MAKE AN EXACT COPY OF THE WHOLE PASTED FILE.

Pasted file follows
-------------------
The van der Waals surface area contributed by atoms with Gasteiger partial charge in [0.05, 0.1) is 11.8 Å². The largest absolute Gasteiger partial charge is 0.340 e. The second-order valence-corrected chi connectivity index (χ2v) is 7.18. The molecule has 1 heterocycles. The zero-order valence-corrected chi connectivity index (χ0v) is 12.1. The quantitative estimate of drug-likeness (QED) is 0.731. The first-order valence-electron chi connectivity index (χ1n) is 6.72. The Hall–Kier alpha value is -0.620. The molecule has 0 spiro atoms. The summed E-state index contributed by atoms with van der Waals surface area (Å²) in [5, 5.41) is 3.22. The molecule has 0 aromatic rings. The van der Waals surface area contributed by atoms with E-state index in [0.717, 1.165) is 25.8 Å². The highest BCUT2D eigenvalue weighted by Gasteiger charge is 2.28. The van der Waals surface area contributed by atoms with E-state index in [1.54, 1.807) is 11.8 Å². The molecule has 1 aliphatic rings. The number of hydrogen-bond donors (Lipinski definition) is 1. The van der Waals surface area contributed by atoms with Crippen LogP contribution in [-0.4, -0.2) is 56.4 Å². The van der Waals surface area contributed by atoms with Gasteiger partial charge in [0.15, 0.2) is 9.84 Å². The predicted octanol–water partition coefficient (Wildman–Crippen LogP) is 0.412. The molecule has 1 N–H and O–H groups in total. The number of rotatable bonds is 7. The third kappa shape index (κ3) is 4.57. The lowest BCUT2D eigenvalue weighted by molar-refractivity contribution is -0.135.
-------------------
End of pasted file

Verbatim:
The van der Waals surface area contributed by atoms with Gasteiger partial charge in [0.05, 0.1) is 11.8 Å². The largest absolute Gasteiger partial charge is 0.340 e. The second-order valence-corrected chi connectivity index (χ2v) is 7.18. The molecule has 1 heterocycles. The zero-order valence-corrected chi connectivity index (χ0v) is 12.1. The quantitative estimate of drug-likeness (QED) is 0.731. The first-order valence-electron chi connectivity index (χ1n) is 6.72. The Hall–Kier alpha value is -0.620. The molecule has 0 spiro atoms. The summed E-state index contributed by atoms with van der Waals surface area (Å²) in [5, 5.41) is 3.22. The molecule has 0 aromatic rings. The van der Waals surface area contributed by atoms with E-state index in [0.717, 1.165) is 25.8 Å². The highest BCUT2D eigenvalue weighted by Gasteiger charge is 2.28. The van der Waals surface area contributed by atoms with E-state index in [1.54, 1.807) is 11.8 Å². The molecule has 1 aliphatic rings. The number of hydrogen-bond donors (Lipinski definition) is 1. The van der Waals surface area contributed by atoms with Crippen LogP contribution in [-0.4, -0.2) is 56.4 Å². The van der Waals surface area contributed by atoms with Gasteiger partial charge in [0.15, 0.2) is 9.84 Å². The predicted octanol–water partition coefficient (Wildman–Crippen LogP) is 0.412. The molecule has 1 N–H and O–H groups in total. The number of rotatable bonds is 7. The third kappa shape index (κ3) is 4.57. The lowest BCUT2D eigenvalue weighted by molar-refractivity contribution is -0.135.